Sunday , December 10 2023

LockBit Ransomware Expands Attack Spectrum to Mac Devices

LockBit ransomware gang is reportedly developing a new version of malware that can encrypt files on Apple macOS, as revealed by MalwareHunterTeam. This would be the first instance of malware targeting Mac devices, as LockBit has previously focused on Linux and Windows devices.

The ransomware group is known for its RaaS (ransomware-as-a-service) operation, lending ransomware to cybercriminals for a fee. The new malware is named locker_Apple_M1_64, and there are separate versions for PowerPC Macs as well.

Malware Details:

The new malware, locker_Apple_M1_64, was first detected targeting Mac devices in November 2022, according to Vx-Underground, a platform that examines malware samples. It has not been detected by any anti-malware engines on VirusTotal, but information about this malware has been limited since last fall.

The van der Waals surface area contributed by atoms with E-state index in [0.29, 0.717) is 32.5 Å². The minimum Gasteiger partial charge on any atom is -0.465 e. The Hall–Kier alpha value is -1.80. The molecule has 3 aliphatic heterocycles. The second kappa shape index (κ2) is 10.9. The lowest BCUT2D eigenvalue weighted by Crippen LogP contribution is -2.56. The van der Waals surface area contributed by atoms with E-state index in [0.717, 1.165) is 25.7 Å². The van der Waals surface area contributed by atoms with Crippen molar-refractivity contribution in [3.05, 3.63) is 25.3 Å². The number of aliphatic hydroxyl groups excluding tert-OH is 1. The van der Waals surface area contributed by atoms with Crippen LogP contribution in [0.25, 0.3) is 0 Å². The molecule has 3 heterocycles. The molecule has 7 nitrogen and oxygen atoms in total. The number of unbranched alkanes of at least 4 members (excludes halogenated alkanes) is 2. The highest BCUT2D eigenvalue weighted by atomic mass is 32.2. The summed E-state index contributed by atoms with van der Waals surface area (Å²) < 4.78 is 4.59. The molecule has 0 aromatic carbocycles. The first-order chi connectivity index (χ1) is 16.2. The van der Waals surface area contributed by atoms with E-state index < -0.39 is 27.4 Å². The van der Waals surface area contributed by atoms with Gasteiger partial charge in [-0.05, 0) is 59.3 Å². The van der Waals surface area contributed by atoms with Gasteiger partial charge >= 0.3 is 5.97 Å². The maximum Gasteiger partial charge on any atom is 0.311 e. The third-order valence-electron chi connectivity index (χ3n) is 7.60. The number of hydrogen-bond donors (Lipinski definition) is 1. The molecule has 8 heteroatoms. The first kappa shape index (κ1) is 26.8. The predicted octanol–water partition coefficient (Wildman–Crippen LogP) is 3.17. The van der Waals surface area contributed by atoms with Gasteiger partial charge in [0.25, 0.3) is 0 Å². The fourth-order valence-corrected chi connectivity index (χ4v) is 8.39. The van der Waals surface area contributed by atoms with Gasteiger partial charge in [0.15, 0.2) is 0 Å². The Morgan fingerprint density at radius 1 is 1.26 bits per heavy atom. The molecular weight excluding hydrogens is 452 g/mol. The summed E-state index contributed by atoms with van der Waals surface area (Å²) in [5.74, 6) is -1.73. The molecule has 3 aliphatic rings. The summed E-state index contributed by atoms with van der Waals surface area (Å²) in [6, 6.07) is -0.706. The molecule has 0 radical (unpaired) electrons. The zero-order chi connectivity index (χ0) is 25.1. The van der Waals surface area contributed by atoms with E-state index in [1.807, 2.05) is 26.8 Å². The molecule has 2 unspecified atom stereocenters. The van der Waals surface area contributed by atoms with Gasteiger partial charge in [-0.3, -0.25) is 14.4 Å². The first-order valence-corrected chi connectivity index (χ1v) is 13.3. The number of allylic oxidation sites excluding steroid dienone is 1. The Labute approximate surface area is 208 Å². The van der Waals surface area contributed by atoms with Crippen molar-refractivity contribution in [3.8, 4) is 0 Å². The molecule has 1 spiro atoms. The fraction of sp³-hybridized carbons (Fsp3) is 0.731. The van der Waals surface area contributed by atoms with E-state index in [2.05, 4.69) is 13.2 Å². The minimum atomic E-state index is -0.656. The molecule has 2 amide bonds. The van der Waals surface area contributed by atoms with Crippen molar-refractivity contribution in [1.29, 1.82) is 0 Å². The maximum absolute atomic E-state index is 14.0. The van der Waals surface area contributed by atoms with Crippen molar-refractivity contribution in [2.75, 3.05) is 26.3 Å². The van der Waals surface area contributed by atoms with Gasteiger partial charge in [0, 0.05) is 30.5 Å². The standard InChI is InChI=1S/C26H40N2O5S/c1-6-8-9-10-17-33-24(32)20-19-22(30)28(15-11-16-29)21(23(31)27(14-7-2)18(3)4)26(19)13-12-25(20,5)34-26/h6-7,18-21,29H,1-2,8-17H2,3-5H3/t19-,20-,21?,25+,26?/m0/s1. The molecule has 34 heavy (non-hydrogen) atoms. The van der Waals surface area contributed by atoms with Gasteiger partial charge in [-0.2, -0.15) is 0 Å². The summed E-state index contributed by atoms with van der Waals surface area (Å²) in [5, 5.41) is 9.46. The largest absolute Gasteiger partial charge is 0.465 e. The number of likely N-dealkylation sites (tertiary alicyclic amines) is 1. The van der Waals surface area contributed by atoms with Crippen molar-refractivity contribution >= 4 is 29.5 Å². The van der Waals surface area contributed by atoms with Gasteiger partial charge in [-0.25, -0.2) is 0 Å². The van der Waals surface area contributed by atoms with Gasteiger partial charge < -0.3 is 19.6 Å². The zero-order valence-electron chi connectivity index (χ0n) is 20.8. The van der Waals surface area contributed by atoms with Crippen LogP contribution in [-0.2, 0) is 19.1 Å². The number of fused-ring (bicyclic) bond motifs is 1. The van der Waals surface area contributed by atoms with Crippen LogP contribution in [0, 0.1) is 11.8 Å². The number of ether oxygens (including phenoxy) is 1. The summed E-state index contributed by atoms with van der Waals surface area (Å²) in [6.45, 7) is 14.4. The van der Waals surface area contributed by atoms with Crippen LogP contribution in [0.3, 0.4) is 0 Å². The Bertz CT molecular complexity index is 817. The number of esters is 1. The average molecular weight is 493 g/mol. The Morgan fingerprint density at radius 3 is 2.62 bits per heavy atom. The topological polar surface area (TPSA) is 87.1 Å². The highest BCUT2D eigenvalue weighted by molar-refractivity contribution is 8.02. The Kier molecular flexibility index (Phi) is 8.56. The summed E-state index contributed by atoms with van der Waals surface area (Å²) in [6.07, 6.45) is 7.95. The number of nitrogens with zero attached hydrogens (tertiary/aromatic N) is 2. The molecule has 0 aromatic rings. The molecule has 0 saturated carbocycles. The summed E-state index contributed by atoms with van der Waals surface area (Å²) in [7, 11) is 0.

Researchers have noted that the LockBit ransomware gang is expanding its attack spectrum by targeting Macs, which marks a significant development in their tactics.

Expert Analysis:

According to Patrick Wardle, a security researcher and founder of Objective-See, while the malware is capable of running on Macs, it does not pose a serious risk due to several factors. The malware sample analyzed by Wardle was not signed by a trusted certificate, which means macOS won’t run it.

Additionally, Apple’s file system protection solutions such as Transparency, Consent, and Control/TCC would limit the impact of the malware even if it manages to infiltrate a macOS device. Moreover, the malware had bugs, and Wardle concluded that it was not ready for prime time.

In a blog post, Wardle stated that the ransomware is buggy and contains flaws, including buffer overflows that cause it to prematurely exit.

While this may be the first time a large ransomware group created ransomware capable of running on macOS, it is worth noting that this sample is far from ready for prime time […] From its lack of a valid code-signing signature to its ignorance of TCC and other macOS file-system protections as it stands it poses no threat to macOS users.

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